This week is a special double-length episode with Jon Lebkowsky, founder of EFF-Austin – one of the unsung heroes of Internet culture, whose tale stretches through the earliest web communities and reads like a list of landmark moments in the history of digital rights and culture.
We talk about the early days of hacking in the Wild West of the 1990s, how the World Wide Web has changed since then, and the promises and perils of the Internet in the 21st Century.
It’s a winding tale of pseudonymous keyboard-slingers and federal raids, roleplaying game empires and sci-fi visionaries, centered on the unsuspecting hippie cowboy outpost of Austin, Texas, Once Upon A Time.
Enjoy this special conversation on the history of the Internet we know today, and a snapshot of the hopes and fears of life online in the dawn of our digital era…
- The threat of Internet-empowered fascism and “participation mystique” (or maybe worse, a corporate plutocracy) eroding rational civil discourse and the dignity of the individual
- The problems with “Net Neutrality” and how it makes more sense to focus on “The Freedom to Connect”
- Connectivity vs. Interdependence (OR) Networks vs. Buddhism
- Does the Noosphere already exist, and we’re just excavating it?
- The History of Electronic Frontier Foundation-Austin and how it was connected to the secret service’s raid of legendary role-playing game designer Steve Jackson (GURPS)
- The hilarious, troubled Dawn Age of e-commerce before secure web browsing
- Jon’s work with a Gurdjieff group and his encounters with esoterica as an editor of the Consciousness subdomain for the last issue of the Whole Earth Review
- Cybergrace, TechGnosis, and Millennial concerns about the mind/body split in the first Internet and our need to humanize technology with whole-body interfaces and MOVEMENT
- Embodied Virtual Reality & Other Full-Sensory Immersive Media
- Cory Doctorow’s new novel Walkaway as a banner book for the maker movement and a new form of cyber-social-liberation.
- The movement of political agency back into city-states in a digital era
- “On the Internet, no one knows you’re a dog.”
- Shaping the future of wireless infrastructure in the early 00s of Austin
- Getting our values right before we imprint the wrong ones into superhuman AI
- Putting together diverse conversation groups to solve “wicked problems”
- New forms of participatory open-source politics suited for an internet age
SOME OF THE PEOPLE & STUFF WE MENTIONED:
Whole Earth Provisions, Whole Earth Review, The WELL, Whole Foods, William Gibson, Pierre Teilhard de Chardin, Hakim Bey, William Irwin Thompson, Alien Covenant, Terminator, John Perry Barlow, Mitch Kapor, Mike Godwin, Bruce Sterling, Clay Shirky, WIRED Magazine, Fringeware, RoboFest, Heather Barfield, Neal Stephenson, Terence McKenna, Church of the Subgenius, Mondo 2000, Erik Davis, GI Gurdjieff, The National Science Fiction Convention, Rudy Rucker, Greg Bear, Jon Shirley, Jennifer Cobb, Robert Scoville, Greg Egan, Ernest Cline, Octopus Project, The Tingler, Honey I Shrunk The Kids (Ride), Charles Stross, Glass House, Rapture of the Nerds, Cory Doctorow, Alan Moore, Project Hieroglyph, Arizona State University, Jake Dunagan, Plutopia Productions, The Digital Convergence Initiative, Chris Boyd, South By Southwest, Boing Boing, Make Magazine, Dave Demaris, Maggie Duval, Bon Davis, DJ Spooky, Forest Mars, OS Con, RU Sirius, Shin Gojira, Open-Source Party,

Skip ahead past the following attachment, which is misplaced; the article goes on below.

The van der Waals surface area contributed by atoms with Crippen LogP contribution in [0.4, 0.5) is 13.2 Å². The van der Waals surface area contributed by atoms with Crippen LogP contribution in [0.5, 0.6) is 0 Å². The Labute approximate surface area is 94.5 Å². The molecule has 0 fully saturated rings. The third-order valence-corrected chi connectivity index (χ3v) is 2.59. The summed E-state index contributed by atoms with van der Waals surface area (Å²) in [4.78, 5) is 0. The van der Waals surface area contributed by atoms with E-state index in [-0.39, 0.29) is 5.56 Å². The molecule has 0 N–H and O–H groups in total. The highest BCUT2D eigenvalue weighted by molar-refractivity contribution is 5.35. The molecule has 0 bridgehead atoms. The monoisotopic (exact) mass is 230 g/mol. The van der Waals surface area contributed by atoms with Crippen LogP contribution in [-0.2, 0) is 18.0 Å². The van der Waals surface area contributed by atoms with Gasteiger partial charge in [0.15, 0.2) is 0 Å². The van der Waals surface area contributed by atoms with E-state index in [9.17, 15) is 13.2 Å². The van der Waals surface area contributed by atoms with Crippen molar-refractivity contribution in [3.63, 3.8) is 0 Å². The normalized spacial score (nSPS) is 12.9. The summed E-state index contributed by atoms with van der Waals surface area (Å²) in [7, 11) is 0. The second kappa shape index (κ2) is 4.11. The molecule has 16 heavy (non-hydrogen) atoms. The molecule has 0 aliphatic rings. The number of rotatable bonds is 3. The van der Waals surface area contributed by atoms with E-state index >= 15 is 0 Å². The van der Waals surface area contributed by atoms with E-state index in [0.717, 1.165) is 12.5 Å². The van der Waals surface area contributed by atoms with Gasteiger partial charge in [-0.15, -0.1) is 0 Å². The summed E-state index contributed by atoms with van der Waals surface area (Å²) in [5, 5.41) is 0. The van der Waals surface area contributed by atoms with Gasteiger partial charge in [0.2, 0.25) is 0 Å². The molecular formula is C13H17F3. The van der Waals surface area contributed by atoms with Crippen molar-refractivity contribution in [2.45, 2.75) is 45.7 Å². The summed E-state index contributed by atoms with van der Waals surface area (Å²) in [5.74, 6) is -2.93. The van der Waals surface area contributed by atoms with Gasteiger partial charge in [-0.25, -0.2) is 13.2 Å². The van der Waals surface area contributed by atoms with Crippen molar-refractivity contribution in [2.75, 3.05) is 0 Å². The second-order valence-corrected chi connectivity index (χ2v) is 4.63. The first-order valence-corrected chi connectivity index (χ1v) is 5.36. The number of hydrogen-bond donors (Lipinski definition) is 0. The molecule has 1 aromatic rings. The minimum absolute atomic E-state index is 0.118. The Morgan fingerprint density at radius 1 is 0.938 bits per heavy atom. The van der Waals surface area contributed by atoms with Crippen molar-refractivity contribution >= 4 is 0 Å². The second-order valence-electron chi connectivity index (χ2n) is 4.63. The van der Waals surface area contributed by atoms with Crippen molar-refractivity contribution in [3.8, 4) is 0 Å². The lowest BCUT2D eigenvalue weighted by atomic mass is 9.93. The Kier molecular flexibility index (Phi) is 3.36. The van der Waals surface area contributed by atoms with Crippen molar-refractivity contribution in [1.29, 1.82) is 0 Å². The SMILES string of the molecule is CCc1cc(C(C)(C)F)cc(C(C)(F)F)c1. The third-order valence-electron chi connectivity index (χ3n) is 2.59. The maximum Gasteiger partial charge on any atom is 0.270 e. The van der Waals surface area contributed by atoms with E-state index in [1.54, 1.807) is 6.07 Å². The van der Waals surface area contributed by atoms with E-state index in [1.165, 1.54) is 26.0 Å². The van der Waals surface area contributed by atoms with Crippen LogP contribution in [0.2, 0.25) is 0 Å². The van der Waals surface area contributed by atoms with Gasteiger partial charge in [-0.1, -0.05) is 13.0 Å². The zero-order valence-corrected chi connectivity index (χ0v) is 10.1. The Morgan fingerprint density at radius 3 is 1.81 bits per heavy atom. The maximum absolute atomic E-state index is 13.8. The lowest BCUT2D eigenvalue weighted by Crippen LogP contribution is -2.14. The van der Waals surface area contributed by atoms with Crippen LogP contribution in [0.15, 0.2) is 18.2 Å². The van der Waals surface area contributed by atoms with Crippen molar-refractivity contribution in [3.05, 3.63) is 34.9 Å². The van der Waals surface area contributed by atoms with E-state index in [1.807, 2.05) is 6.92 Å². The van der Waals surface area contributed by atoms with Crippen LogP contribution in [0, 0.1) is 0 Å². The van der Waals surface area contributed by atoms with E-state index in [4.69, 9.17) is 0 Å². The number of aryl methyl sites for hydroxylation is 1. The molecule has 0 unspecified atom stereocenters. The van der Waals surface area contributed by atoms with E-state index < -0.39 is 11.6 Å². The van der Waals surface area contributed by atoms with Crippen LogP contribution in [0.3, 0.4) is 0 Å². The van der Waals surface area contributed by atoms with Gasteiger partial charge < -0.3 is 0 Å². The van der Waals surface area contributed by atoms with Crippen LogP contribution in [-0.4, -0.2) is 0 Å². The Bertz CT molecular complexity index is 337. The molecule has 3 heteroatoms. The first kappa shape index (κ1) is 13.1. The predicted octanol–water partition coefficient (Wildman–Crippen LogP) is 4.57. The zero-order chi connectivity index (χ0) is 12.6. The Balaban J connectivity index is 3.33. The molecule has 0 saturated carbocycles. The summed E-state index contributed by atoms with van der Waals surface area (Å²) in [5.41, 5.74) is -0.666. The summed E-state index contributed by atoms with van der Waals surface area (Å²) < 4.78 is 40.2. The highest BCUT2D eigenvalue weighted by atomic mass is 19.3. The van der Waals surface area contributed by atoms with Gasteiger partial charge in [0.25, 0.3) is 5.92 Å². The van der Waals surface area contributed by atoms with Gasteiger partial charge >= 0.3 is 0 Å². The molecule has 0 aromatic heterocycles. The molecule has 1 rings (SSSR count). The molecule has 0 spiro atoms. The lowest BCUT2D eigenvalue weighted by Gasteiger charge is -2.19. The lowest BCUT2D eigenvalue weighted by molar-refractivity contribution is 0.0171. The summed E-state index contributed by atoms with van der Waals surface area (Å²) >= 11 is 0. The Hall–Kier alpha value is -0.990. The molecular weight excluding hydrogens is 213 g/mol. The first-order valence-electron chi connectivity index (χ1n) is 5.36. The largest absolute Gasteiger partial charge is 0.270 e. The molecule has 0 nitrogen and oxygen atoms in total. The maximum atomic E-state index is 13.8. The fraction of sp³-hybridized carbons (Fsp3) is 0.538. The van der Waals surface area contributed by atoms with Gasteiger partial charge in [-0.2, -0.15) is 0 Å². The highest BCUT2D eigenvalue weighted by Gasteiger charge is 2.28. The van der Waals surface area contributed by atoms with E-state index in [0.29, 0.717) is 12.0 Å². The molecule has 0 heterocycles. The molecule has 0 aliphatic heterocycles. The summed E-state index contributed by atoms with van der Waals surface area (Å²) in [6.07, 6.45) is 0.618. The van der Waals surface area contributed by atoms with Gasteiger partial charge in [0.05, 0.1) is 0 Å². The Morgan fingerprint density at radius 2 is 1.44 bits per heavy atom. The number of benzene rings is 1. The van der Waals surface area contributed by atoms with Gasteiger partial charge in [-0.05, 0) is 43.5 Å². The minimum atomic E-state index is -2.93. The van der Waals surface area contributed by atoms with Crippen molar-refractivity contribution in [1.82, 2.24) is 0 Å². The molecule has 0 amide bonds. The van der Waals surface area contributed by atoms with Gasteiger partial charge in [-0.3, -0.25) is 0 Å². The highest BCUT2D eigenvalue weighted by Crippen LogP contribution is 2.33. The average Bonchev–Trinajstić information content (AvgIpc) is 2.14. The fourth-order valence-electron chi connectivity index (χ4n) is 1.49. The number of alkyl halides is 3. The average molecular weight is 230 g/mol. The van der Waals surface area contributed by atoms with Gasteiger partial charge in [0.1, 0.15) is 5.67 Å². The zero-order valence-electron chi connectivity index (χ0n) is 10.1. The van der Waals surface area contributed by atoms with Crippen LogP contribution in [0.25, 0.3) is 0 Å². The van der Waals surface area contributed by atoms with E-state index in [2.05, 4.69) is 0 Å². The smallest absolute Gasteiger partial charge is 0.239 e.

JON LEBKOWSKY QUOTES:
“The Noosphere can certainly have pathologies…”
“The Internet was originally a peer-to-peer system, and so you had a network of networks, and they were all cooperating and carrying each other’s traffic, and so forth. And that was a fairly powerful idea, but the Internet is not that anymore. The Internet has, because of the way it’s evolved, because it’s become so powerful and so important and so critical, there are systems that are more dominant – backbone systems – and those are operated by large companies that understand how to operate big networks. That’s really a different system than the system that was originally built.”
“SO FAR we’ve managed to keep the Internet fairly open…the absolute idea of net neutrality might not be completely practical.”
“Science fiction is a literature of ideas, but a lot of those ideas do not manifest in exactly the way that they did in the book.”
“I don’t have a real high level of confidence that anybody understands exactly what the fuck is going on.”
“You couldn’t get a consumer account to get access to the Internet at that time. And in fact I think the first companies to do that were here in Austin.”
“At the time, we were the only game in town for internet stuff…”
“One thing I learned was, if you’re at the very cutting edge, it’s hard to make money.”
“There are a lot of people who aren’t in touch with themselves internally. Because it’s hard. It’s hard to do that.”
“I know that that’s sort of the goal in VR development: to give you a fully immersive experience where you’re really in a completely other reality, like in the Holodeck. But, you know. I’m still dealing with THIS reality. I don’t want another one.”
“In an online community, people are always itching for ways to get into real human proximity with one another. They’re always looking for ways to meet.”
“That’s my idea of what works now: is to have events that are experiences, you know, versus people just like, going to movies, or watching television, or going to a concert and watching a band play.”
“I keep thinking that we won’t be able to solve our problems with bureaucracy or the kind of governance structures that we’ve been living with, but I look around me and see people who are doing just fine, and doing great work, and living their lives…and I’m sort of feeling hopeful and a little bit confident that those people will step up and do what they need to do to make things work, even if our so-called elected officials aren’t doing it.”